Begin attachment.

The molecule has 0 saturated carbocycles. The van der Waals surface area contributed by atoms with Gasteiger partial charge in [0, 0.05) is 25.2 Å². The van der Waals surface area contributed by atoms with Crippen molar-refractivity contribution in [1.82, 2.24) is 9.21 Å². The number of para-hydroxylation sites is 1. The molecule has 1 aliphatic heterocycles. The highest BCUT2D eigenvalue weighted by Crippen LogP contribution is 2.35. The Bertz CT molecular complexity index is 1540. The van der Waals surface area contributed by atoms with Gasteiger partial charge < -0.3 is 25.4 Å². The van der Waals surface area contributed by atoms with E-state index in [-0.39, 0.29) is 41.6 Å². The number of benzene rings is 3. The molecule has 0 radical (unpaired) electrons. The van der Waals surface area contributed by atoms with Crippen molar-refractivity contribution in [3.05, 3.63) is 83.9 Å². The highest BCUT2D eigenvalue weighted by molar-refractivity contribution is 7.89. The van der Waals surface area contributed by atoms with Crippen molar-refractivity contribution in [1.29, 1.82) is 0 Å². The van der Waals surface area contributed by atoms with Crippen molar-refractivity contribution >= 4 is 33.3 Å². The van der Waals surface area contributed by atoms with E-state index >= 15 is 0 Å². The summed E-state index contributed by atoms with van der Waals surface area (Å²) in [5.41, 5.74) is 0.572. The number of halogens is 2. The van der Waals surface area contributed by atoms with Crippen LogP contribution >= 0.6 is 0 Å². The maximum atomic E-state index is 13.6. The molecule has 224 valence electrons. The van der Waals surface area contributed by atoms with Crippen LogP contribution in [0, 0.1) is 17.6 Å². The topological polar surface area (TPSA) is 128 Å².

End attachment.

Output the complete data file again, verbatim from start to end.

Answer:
The molecule has 0 saturated carbocycles. The van der Waals surface area contributed by atoms with Gasteiger partial charge in [0, 0.05) is 25.2 Å². The van der Waals surface area contributed by atoms with Crippen molar-refractivity contribution in [1.82, 2.24) is 9.21 Å². The number of para-hydroxylation sites is 1. The molecule has 1 aliphatic heterocycles. The highest BCUT2D eigenvalue weighted by Crippen LogP contribution is 2.35. The Bertz CT molecular complexity index is 1540. The van der Waals surface area contributed by atoms with Gasteiger partial charge < -0.3 is 25.4 Å². The van der Waals surface area contributed by atoms with E-state index in [-0.39, 0.29) is 41.6 Å². The number of benzene rings is 3. The molecule has 0 radical (unpaired) electrons. The van der Waals surface area contributed by atoms with Crippen molar-refractivity contribution in [3.05, 3.63) is 83.9 Å². The highest BCUT2D eigenvalue weighted by molar-refractivity contribution is 7.89. The van der Waals surface area contributed by atoms with Crippen molar-refractivity contribution in [1.29, 1.82) is 0 Å². The van der Waals surface area contributed by atoms with Crippen molar-refractivity contribution >= 4 is 33.3 Å². The van der Waals surface area contributed by atoms with E-state index >= 15 is 0 Å². The summed E-state index contributed by atoms with van der Waals surface area (Å²) in [5.41, 5.74) is 0.572. The number of halogens is 2. The van der Waals surface area contributed by atoms with Crippen LogP contribution >= 0.6 is 0 Å². The maximum atomic E-state index is 13.6. The molecule has 224 valence electrons. The van der Waals surface area contributed by atoms with Crippen LogP contribution in [0, 0.1) is 17.6 Å². The topological polar surface area (TPSA) is 128 Å².